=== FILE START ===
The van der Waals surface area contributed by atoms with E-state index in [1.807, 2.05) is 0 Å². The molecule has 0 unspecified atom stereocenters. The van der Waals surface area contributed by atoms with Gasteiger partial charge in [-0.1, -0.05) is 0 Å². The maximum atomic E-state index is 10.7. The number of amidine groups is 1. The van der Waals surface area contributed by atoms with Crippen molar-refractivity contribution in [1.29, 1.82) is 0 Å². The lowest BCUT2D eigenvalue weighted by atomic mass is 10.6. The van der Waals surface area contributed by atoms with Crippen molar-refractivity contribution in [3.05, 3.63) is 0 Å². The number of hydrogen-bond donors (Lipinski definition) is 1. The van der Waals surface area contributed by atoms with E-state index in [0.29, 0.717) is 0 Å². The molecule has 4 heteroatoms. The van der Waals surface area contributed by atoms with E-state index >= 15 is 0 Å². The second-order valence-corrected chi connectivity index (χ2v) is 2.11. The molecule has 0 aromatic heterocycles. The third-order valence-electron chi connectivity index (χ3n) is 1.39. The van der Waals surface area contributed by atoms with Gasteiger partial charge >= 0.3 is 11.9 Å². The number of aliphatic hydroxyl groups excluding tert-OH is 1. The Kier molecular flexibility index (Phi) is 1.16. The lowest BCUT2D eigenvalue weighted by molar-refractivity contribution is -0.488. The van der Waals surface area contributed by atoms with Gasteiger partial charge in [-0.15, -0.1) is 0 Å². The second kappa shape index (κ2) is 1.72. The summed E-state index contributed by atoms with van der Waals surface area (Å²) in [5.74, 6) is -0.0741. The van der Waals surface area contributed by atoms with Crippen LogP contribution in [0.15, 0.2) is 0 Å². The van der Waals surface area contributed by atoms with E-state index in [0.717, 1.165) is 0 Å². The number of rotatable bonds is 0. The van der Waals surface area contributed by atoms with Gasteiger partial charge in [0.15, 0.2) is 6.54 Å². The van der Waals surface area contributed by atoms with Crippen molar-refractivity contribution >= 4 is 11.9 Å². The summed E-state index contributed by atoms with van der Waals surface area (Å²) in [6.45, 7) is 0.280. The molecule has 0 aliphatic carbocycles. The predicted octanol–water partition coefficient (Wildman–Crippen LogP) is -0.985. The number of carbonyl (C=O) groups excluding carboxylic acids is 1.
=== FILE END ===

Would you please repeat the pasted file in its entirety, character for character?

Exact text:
The van der Waals surface area contributed by atoms with E-state index in [1.807, 2.05) is 0 Å². The molecule has 0 unspecified atom stereocenters. The van der Waals surface area contributed by atoms with Gasteiger partial charge in [-0.1, -0.05) is 0 Å². The maximum atomic E-state index is 10.7. The number of amidine groups is 1. The van der Waals surface area contributed by atoms with Crippen molar-refractivity contribution in [1.29, 1.82) is 0 Å². The lowest BCUT2D eigenvalue weighted by atomic mass is 10.6. The van der Waals surface area contributed by atoms with Crippen molar-refractivity contribution in [3.05, 3.63) is 0 Å². The number of hydrogen-bond donors (Lipinski definition) is 1. The van der Waals surface area contributed by atoms with E-state index in [0.29, 0.717) is 0 Å². The molecule has 4 heteroatoms. The van der Waals surface area contributed by atoms with E-state index >= 15 is 0 Å². The second-order valence-corrected chi connectivity index (χ2v) is 2.11. The molecule has 0 aromatic heterocycles. The third-order valence-electron chi connectivity index (χ3n) is 1.39. The van der Waals surface area contributed by atoms with Gasteiger partial charge >= 0.3 is 11.9 Å². The number of aliphatic hydroxyl groups excluding tert-OH is 1. The Kier molecular flexibility index (Phi) is 1.16. The lowest BCUT2D eigenvalue weighted by molar-refractivity contribution is -0.488. The van der Waals surface area contributed by atoms with Gasteiger partial charge in [-0.15, -0.1) is 0 Å². The second kappa shape index (κ2) is 1.72. The summed E-state index contributed by atoms with van der Waals surface area (Å²) in [5.74, 6) is -0.0741. The van der Waals surface area contributed by atoms with Crippen LogP contribution in [0.15, 0.2) is 0 Å². The van der Waals surface area contributed by atoms with E-state index in [0.717, 1.165) is 0 Å². The number of rotatable bonds is 0. The van der Waals surface area contributed by atoms with Gasteiger partial charge in [0.15, 0.2) is 6.54 Å². The van der Waals surface area contributed by atoms with Crippen molar-refractivity contribution >= 4 is 11.9 Å². The summed E-state index contributed by atoms with van der Waals surface area (Å²) in [6.45, 7) is 0.280. The molecule has 0 aliphatic carbocycles. The predicted octanol–water partition coefficient (Wildman–Crippen LogP) is -0.985. The number of carbonyl (C=O) groups excluding carboxylic acids is 1.